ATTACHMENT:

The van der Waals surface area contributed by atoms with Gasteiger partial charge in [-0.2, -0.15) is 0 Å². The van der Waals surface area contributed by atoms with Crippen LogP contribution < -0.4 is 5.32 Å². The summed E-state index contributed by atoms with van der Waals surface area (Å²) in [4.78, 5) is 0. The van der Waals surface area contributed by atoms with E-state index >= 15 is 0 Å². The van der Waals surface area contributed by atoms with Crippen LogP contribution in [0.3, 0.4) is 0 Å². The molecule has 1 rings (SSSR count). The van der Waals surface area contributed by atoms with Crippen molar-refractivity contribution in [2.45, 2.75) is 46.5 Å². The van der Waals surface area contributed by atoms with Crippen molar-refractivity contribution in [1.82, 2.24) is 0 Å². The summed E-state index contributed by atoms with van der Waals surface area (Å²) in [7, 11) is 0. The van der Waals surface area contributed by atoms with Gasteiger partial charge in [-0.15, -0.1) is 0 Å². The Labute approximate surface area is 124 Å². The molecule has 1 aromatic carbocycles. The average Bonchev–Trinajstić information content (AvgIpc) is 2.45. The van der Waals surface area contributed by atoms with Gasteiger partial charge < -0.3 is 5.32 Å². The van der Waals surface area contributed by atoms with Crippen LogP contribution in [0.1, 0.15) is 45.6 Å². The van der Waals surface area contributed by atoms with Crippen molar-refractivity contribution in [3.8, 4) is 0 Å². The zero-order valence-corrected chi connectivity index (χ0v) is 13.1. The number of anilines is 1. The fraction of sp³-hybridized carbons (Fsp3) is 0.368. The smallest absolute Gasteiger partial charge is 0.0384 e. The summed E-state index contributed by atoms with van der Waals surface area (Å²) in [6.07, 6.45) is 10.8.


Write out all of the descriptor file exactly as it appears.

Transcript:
The van der Waals surface area contributed by atoms with Gasteiger partial charge in [-0.2, -0.15) is 0 Å². The van der Waals surface area contributed by atoms with Crippen LogP contribution < -0.4 is 5.32 Å². The summed E-state index contributed by atoms with van der Waals surface area (Å²) in [4.78, 5) is 0. The van der Waals surface area contributed by atoms with E-state index >= 15 is 0 Å². The van der Waals surface area contributed by atoms with Crippen LogP contribution in [0.3, 0.4) is 0 Å². The molecule has 1 rings (SSSR count). The van der Waals surface area contributed by atoms with Crippen molar-refractivity contribution in [2.45, 2.75) is 46.5 Å². The van der Waals surface area contributed by atoms with Crippen molar-refractivity contribution in [1.82, 2.24) is 0 Å². The summed E-state index contributed by atoms with van der Waals surface area (Å²) in [7, 11) is 0. The van der Waals surface area contributed by atoms with Gasteiger partial charge in [-0.15, -0.1) is 0 Å². The Labute approximate surface area is 124 Å². The molecule has 1 aromatic carbocycles. The average Bonchev–Trinajstić information content (AvgIpc) is 2.45. The van der Waals surface area contributed by atoms with Gasteiger partial charge < -0.3 is 5.32 Å². The van der Waals surface area contributed by atoms with Crippen LogP contribution in [0.1, 0.15) is 45.6 Å². The van der Waals surface area contributed by atoms with Crippen molar-refractivity contribution in [3.8, 4) is 0 Å². The zero-order valence-corrected chi connectivity index (χ0v) is 13.1. The number of anilines is 1. The fraction of sp³-hybridized carbons (Fsp3) is 0.368. The smallest absolute Gasteiger partial charge is 0.0384 e. The summed E-state index contributed by atoms with van der Waals surface area (Å²) in [6.07, 6.45) is 10.8.